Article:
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Neuroscience: Where Western Medicine and Chinese Medicine Can Come Together
The recent advances in neuroscience are truly incredible. With this expansion of scientific knowledge, I would like to see even more research into the neuroscientific basic of acupuncture and Chinese Medicine.
The CDC came out with a report in March 2013 that suggests 1 in 50 children will be diagnosed somewhere on the autism spectrum – significantly higher than the 1 in 86 figure that came out in 2007. What does this mean moving forward, particularly for children?
Unlevel Pelvis in the High-School Athlete: Exploring Causes and Effects
The unlevel pelvis is all too common in the high-school athlete and if not detected, will likely cause a lifetime of musculoskeletal issues. Any provider who doesn't look for this common finding is missing critical information.
Cell Health (Part 2)
Dr. Barsten, your book is about restoring "cell vitality." Can you briefly define the term? Cell vitality is more than the mere absence of symptoms or pathology, but optimum structural, physiological and energetic health.
Let's Speak With One Voice in 2015
For the longest time, the chiropractic profession has attempted to achieve some form of unity. On a political level, this was characterized by an ultimately unsuccessful two-year merger effort between ACA and ICA leadership from 1986-1988.
It's Time to Create a Strong Acupuncture Footprint
Footprints in the sand. Footprints in the snow. Where do these footprints go? Some are big, some are small, but footprints are made by all.
Reflections: The Art of Teaching Asian Medicine
Over the past three decades, my global workshops have been translated into German, Swiss German, French, Romansch, Spanish, Lithuanian and Xhosa. Time to offer you new teachers a few tips!
Acupuncture and Homeopathy: Bioenergetic Brothers
Acupuncture and homeopathy share an important healing principle: bioenergetics. "Bio" means "life," so bioenergetics is literally "life energy."
The Conscious Evolution of Healing, Part 2
The idea of transmission is very important in the Chinese medical classics. According to author Claude Larre, the ancient Chinese were highly interested in the connection between things. Nothing was looked at as an isolated entity.
Old TCM Sayings: Treat the Front to Treat the Back
Chinese medicine college was, and always will be, a memorable time. It was a time of massive personal and professional growth.
Leaving Footprints on Capitol Hill: Tribute to Dr. Kenneth Luedtke (1930-2014)
It was with great sadness that I heard of the passing of Dr. Ken Luedtke.
Help Your Parents Stay Engaged
As much as parents may wish it were so, children do not come with an instruction manual. There's no "how to" that can be followed and no two children are alike, so what works with one generally won't work with the next.
News in Brief
An Encouraging Sign at Palmer; NBCE Announces Retirement of Longtime Director of Testing.
Case Histories from Bali: Treating Balinese Chidren with TCB and Shonishin
When I moved to the island of Bali in 2005, I offered my services in Bumi Sehat, which means Healthy Mother Earth, a free birthing center for poor and disadvantaged local women located in Ubud.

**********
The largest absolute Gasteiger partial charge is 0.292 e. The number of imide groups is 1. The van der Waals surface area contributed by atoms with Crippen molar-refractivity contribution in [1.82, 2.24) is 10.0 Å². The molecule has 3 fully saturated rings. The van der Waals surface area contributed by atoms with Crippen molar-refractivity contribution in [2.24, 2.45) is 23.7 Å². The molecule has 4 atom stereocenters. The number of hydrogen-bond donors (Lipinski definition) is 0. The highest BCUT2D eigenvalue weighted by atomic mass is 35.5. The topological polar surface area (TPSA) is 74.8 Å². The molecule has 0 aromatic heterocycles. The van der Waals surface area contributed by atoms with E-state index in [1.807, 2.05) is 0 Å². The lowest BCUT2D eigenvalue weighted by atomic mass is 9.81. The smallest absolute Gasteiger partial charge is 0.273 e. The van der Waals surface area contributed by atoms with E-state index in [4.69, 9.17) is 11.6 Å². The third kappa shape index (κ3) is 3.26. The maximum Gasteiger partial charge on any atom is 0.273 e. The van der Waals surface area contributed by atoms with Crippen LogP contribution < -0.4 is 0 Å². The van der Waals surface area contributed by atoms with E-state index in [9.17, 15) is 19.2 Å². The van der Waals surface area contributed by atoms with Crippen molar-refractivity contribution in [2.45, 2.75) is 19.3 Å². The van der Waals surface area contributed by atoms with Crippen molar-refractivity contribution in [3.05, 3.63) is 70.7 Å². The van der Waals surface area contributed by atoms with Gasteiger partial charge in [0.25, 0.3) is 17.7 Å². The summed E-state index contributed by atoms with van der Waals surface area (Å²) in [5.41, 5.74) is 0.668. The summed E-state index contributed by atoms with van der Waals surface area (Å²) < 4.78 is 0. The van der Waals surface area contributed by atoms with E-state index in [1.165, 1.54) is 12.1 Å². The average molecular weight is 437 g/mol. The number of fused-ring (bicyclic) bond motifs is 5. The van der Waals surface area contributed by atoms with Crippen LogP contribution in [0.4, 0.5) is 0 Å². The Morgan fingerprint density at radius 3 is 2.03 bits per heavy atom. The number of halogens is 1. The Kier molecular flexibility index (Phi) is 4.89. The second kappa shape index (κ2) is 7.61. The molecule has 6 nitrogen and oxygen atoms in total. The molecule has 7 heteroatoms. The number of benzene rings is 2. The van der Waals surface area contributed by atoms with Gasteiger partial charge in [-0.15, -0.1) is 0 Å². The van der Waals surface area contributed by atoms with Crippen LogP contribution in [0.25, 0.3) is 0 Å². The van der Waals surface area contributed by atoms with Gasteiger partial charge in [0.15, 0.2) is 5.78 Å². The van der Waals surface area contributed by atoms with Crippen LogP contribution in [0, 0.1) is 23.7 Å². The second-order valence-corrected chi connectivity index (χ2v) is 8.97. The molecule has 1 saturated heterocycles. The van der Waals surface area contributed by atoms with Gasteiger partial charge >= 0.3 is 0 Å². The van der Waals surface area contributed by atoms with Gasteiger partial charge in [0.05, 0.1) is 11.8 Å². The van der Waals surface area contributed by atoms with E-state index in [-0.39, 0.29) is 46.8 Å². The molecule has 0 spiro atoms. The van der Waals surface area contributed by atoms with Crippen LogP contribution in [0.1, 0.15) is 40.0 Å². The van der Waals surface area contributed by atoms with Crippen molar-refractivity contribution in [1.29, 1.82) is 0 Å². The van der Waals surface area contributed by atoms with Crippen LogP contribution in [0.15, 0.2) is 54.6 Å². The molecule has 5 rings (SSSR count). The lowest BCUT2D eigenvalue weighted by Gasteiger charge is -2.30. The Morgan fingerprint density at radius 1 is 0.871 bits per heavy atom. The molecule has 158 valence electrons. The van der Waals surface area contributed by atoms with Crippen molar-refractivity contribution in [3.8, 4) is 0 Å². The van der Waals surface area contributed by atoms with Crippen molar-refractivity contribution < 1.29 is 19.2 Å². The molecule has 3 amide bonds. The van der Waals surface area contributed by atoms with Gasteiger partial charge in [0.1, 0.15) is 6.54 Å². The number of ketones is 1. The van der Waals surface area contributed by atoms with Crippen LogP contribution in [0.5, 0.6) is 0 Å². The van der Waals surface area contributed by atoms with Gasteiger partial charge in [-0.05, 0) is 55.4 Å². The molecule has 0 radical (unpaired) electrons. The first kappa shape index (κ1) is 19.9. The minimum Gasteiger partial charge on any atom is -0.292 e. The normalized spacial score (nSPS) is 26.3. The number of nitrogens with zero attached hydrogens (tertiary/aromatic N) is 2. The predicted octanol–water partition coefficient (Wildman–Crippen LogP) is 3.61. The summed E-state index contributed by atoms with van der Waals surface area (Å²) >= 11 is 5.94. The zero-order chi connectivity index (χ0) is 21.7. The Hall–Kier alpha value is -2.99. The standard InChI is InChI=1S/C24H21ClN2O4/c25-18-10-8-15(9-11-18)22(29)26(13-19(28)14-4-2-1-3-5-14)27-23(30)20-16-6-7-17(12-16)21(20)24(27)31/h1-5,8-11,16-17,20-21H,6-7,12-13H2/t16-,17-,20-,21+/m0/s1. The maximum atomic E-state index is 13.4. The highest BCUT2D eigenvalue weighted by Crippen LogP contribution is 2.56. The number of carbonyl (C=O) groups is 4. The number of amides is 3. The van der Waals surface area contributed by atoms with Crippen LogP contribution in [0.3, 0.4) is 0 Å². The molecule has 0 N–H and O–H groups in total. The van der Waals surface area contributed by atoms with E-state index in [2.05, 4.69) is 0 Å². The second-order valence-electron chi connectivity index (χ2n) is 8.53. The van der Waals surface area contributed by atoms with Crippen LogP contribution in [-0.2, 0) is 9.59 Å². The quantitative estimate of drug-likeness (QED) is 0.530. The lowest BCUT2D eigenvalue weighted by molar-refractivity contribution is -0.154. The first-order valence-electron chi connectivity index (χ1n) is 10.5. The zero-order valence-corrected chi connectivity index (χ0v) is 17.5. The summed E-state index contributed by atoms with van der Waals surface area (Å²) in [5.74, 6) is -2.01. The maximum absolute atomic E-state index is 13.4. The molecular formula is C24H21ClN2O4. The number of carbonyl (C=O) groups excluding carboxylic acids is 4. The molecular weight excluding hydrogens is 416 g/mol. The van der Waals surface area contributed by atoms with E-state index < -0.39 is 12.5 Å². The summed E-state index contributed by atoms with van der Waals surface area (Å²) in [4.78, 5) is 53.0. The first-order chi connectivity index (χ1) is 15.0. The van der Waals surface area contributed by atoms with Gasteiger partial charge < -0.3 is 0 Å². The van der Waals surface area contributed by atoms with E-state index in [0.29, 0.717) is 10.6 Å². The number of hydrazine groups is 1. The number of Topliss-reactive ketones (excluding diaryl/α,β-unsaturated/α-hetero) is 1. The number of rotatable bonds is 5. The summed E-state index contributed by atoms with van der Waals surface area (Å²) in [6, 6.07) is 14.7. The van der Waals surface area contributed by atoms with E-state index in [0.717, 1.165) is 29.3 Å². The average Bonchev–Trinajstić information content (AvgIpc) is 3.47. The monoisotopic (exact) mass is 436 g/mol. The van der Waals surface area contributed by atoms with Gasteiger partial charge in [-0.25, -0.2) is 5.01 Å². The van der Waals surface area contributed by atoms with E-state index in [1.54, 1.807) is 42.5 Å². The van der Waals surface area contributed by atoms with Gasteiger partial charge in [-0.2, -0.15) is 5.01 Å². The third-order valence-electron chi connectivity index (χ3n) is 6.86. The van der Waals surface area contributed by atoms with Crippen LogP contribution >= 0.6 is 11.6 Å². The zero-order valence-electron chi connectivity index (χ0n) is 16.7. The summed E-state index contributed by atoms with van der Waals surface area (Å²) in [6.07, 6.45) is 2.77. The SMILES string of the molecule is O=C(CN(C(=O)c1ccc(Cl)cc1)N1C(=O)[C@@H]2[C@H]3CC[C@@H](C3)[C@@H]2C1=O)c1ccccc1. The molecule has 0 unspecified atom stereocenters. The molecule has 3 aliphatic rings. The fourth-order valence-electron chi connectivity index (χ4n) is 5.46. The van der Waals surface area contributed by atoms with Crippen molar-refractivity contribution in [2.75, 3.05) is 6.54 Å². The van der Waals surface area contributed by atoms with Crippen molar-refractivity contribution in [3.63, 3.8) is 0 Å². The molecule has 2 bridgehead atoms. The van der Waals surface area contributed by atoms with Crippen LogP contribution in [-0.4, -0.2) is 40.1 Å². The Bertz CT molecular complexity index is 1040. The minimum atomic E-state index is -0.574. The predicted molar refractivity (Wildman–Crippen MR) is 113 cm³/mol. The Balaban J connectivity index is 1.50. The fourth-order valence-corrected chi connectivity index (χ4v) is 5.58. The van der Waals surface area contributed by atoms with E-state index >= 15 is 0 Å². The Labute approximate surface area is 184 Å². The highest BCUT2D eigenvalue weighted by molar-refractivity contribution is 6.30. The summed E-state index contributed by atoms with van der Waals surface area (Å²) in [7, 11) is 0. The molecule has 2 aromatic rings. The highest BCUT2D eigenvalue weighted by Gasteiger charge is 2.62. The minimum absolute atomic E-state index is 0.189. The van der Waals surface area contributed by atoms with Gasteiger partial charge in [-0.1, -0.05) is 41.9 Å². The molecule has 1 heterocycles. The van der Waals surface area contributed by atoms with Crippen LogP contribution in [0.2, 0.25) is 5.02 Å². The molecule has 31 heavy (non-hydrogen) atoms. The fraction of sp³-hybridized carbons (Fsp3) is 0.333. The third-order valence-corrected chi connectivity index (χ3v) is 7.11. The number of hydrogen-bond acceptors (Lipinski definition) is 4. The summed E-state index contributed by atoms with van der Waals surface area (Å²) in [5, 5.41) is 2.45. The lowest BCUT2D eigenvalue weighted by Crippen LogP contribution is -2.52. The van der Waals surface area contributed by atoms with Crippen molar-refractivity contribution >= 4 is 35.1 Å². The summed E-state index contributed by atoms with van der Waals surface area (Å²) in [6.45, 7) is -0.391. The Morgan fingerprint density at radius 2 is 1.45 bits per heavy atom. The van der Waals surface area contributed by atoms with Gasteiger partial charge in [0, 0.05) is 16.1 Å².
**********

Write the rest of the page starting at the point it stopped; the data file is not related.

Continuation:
Finding Balance in the Clinic
This past December, I celebrated 11 years in practice. I seriously don't know where the time went. I feel beyond blessed and grateful to be practicing our profound and beautiful medicine and to be helping guide my patients restore a state of optimal health.
Connecting the Dots
In 2002, I published a book on patient examination procedures that included information on the procedural coding of the recommended examinations. The book should have been published in 2000, but I had trouble finding a publisher. Why?
It might have been a miserable start to the day in the heart of downtown San Diego. A heavy rain had soaked the large homeless population congregating near the intersection of Third Avenue and Ash Street as they waited for a free breakfast to be served at the First Lutheran Church on the corner.
The Top Seven Website Mistakes Clinics Make
The majority of acupuncture clinics finally have a website for their business. Having a website is crucial for being found online through Google, Facebook and review sites like Yelp.
Mind-Body in Motion
A central goal of low back pain treatment involves the correction of dysfunctional movement patterns believed to be responsible for spinal overload.
Put the Social Back Into Social Media
Social media is more than a passing fad, it is definitely here to stay. Social media apps and channels of distribution may evolve, but the concept of social media is now big business and a part of all our lives.
November, 2001, Vol. 01, Issue 11
The Role of CranioSacral Therapy in Addressing Post-Traumatic Stress Disorder
By John Upledger, DO, OMM
Author's note: When I wrote this column, the tragic events of September 11, 2001 had not yet transpired. Never could I have imagined the topic I had chosen would become so eerily apropos.With trauma of the magnitude our nation has experienced, we can expect to see an exponential rise in the incidence of Post-Traumatic Stress Disorder (PTSD) in years to come.
Since starting our PTSD program for Vietnam veterans more than eight years ago, it has always been our desire to make the program available to all victims of trauma who may suffer from this disorder. Up to this point, the funding simply has not been available. In light of everything that has happened recently, it is apparent that the time has come to expedite the outreach of this program.
As we begin the healing process, individually and as a nation, our thoughts and prayers remain especially with those directly affected by this tragedy: the survivors of the attacks; the loved ones and colleagues of those taken; the witnesses to the carnage; and the firefighters, police and rescue workers who put themselves in harm's way.
Throughout human history, those who have undergone or witnessed traumatic events have oftentimes experienced ongoing and uncontrollable fear, anxiety, depression, and other life-altering emotions. It has only been in recent times, however, that these symptoms have gained recognition, validation, and a name.